archive: Re: SETI Grav Lenses

Re: SETI Grav Lenses

Richard Burke-Ward ( )
Wed, 26 May 99 10:33:30 +0000

Dear All,

As well as using gravitational lensing as a way of amplifying at the
receiving end, might a civilisation not use it to amplify any signals it
wanted to transmit across interstellar distances? If so, there may be
frequency considerations to optimise the gain. Perhaps we should search
whatever frequencies are appropriate, as well as waterhole frequencies.

Another scenario suggested by the idea of using lensing to transmit is
this. If we ever send a probe to another star (IMHO, pretty much
inevitable one day, barring accidents to humanity), we might well want to
use lensing to relay data home. If another civilisation out there has
already done this, then they might well also use lensing to relay data.
This (admittedly speculative) scenario might suggest we stand a greater
chance of detecting signals transmitted via G-lens, becuase there will
only be one parent star, but potentially probes around several stars. And
while we're on the subject of probes... One of the stars which an ET
probe might arrive at is ours. Might there be a probe sitting out at 550
AU, using our own sun's len=sing effect to create a focussed long-range

Listening out for it wouldn't cost much. Scot Stride (erstwhile of this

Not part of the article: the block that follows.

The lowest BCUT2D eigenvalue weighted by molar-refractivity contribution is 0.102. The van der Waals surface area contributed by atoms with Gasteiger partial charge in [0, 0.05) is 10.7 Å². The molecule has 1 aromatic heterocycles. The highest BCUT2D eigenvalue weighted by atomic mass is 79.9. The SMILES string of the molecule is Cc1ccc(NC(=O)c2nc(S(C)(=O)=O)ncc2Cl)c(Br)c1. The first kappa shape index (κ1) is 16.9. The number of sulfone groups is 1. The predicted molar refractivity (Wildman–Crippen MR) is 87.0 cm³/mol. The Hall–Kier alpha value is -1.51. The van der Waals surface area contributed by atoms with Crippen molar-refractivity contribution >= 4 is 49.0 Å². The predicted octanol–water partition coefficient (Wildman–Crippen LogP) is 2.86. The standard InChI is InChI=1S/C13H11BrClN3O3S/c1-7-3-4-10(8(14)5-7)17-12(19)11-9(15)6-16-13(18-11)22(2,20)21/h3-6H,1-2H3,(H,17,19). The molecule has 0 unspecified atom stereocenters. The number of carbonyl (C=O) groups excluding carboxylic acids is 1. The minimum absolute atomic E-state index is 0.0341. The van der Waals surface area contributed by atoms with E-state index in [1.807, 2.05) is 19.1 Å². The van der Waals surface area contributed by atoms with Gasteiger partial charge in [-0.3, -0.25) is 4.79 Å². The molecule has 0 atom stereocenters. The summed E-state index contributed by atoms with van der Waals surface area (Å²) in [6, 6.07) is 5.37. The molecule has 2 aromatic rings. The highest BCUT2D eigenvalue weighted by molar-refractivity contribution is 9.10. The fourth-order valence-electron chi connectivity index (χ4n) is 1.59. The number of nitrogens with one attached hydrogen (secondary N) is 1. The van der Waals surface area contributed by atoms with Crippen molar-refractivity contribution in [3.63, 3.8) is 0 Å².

list) has been looking into this, in dialogue with others. He sent me a
few references for those who might be interested, so they are enclosed


1. Cohen, Nathan (1987). The Pro's and Con's of Gravitational Lenses in
CETI, Proceedings of the Bioastronomy Conference, Balatonfured, Hungary,
June 22-27, p. 395

2. Cohen, Nathan (1992). The Gravitational Lens as an Intergalactic
Communication Tool, Acta Astronautica, Vol. 26, No. 3-4, pp. 249-251

3. Drake, F. (1987). Stars as Gravitational Lenses, Proceedings of the
Bioastronomy Conference, Balatonfured, Hungary, June 22-27, pp. 391-394

4. Eshleman, Von, R. (1979). Gravitational Lens of the Sun: Its potential
for observations and communications over Interstellar Distances,
Science, Vol. 205, pp. 1133-1135

5. Kardashev, N. S., (1979). Optimal wavelength region for communication
with extraterrestrial intelligence: l=1.5mm, Nature, Vol. 278, pp.
28-30, March

6. Maccone, Claudio, (1994). Space Missions Outside the Solar System to
Exploit the Gravitational Lens of the Sun, Journal of the British
Interplanetary Society, Vol. 47, pp. 45-52

7. Maccone, Claudio, (1997). The Sun as a Gravitational Lens: Proposed
Space Missions, IPI Press, Colorado Springs, CO

8. Steffes, Paul. G. (1993). The Potential for Millimeter-Wave SETI,
Third Decennial US-USSR Conference on SETI, ASP Conference Series, Vol.
47, pp. 367-371, (G. Seth Shostak, ed.)